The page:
Halo 2 released on the OG Xbox in 2004 to much fanfare and praise, despite its hellish development cycle. It heralded a new service in online gaming: Xbox Live. You paid for official servers run by Microsoft and it was easy to connect to them and get things going between you and a friend. So, Microsoft thought they could try the same trick twice, except on PC to compete with the up and coming Steam DRM platform and get PC developers over to Microsoft's side and secure more exclusives. The product was Halo 2 Vista, and what it was trying to sell was Games for Windows Live. The game didn't sell well, since it required both an Xbox Live Gold subscription and Windows Vista. The game had horrible hit detection, lacked two maps that were on Xbox, nasty lag, and ran horribly on most PC's of the time. As a result the game subsequently died, after 343 finally pulled the plug on it.
You can download the game here at Project Cartographer's website. You will have to create an account to play online, but the game will prompt you to do so on start up and it's barely a hassle. Just give a burner email and some password and you're good to go! You can fix the mouse acceleration by using this tool, although I haven't tested to see if raw mouse input in Cartographer fixes it as well. (EDIT: It does. Use whatever you feel is best.)
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With the Halo Infinite campaign release date occurring today, you might be wondering if the latest single-player story starring Steve Downes as Master Chief is free to play. Or at the very least, you would hope it's on Xbox Game Pass.
If you're wondering whether Halo Infinite is free, the answer to that question is slightly convoluted, but we're going to try and explain it as simply as we can. Basically, the answer is different depending on whether you want to play the Halo Infinite multiplayer mode or the story-driven campaign.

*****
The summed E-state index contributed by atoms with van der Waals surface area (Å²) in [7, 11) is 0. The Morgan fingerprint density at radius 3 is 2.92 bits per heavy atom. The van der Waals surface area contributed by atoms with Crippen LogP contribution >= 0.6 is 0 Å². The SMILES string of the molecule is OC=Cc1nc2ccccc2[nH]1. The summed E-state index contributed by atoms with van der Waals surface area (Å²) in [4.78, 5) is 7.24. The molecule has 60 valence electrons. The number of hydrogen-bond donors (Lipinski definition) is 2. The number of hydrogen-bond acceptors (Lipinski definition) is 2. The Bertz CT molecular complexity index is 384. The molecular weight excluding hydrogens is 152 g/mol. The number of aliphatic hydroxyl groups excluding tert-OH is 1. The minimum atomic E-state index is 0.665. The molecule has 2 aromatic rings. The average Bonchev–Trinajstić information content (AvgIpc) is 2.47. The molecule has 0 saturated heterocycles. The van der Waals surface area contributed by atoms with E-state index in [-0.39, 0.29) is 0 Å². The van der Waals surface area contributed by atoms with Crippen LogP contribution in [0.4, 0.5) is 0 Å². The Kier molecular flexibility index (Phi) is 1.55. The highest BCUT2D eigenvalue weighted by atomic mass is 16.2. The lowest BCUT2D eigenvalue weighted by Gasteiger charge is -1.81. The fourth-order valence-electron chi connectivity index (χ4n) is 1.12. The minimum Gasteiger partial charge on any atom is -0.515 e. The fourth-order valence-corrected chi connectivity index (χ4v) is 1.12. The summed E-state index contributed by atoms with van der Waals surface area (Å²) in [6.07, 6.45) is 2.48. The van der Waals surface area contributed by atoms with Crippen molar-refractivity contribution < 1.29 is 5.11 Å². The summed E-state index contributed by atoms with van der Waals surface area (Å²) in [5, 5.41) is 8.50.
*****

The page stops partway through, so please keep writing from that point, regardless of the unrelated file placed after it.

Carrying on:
The Halo Infinite campaign is not free, on the other hand, but it is available at no extra cost to members of the Xbox Game Pass club. To a lot of players, that will be a more appealing option than paying full-price for the game.
This limited free version of Halo 5 won't include the game's single-player campaign, nor will it include multiplayer matchmaking with random opponents. However, Microsoft representatives have confirmed to Ars that the free Windows 10 game will support unfettered online play with anyone on a player's friends list. That means players can create or download a Forge map and invite anyone else playing the Windows 10 version to join in and play to whatever "kill count," time limit, or other win condition they've set. Even better, Microsoft says that this friends-only multiplayer mode in Windows 10 will fully support mouse-and-keyboard game controls.
In short, free Halo 5 multiplayer is coming to Windows 10. Sure, there's a friends-list restriction, a Forge-only rule, and a lack of convenient, automated matchmaking, but it doesn't sound like a bad freebie for the PC gaming set, and it marks the first Halo online multiplayer game with mouse-and-keyboard support since 2007's Windows port of Halo 2.
Halo 2 allows up to four players to play on the same console or up to sixteen over Xbox Live. The game was influential in changing the way games played over the internet. Before in most online multiplayer games, one player was the host who used their own connection for the game and chose the settings, game type etc. In Halo 2, and most games since, players choose a type of game they want to play and the game matches them with players of their own ability on a randomly chosen map.
In another cutscene a human ship with Master Chief,Johnson and Cortana aboard follows the covenant ship through the portal to the new Halo. The player must now take control of Chief as he battles to stop the Covenant from firing the ring. Eventually the player kills the Prophet of Regret, a Covenant leader, and stops the Halo from being fired. Unfortunately before the player can recover the Index, the control for firing the Halo, they are captured by the leader of the Flood, known as the Gravemind. In a cutscene we see the new Arbiter sent down to the Halo to recover the Index before Chief can destroy it. When he arrives though, he and his followers are betrayed and their former allies begin to attack. Here the player must control Arbiter and his followers as they attempt to escape the betrayal and ambush. The arbiter is eventually also captured by the Gravemind and meets up with Master Chief. The two of them break free of Gravemind, whose Flood followers have now taken over a huge Covenant ship called High Charity. Arbiter and Chief, now controlled by the player again, race to the Halo control to stop the Covenant from firing the ring one last time. They are successful in stopping the Covenant, but the Prophet of Truth, the last of their leaders escapes on a spacecraft unharmed. Chiefs AI companion Cortana stays behind on the Halo, promising to destroy it if any Covenant ever return. Chief and the Arbiter part ways with Chief hiding out on a fleeing Covenant ship and the Arbiter and his followers returning to High Charity in an attempt to save it from the Flood. 2b1af7f3a8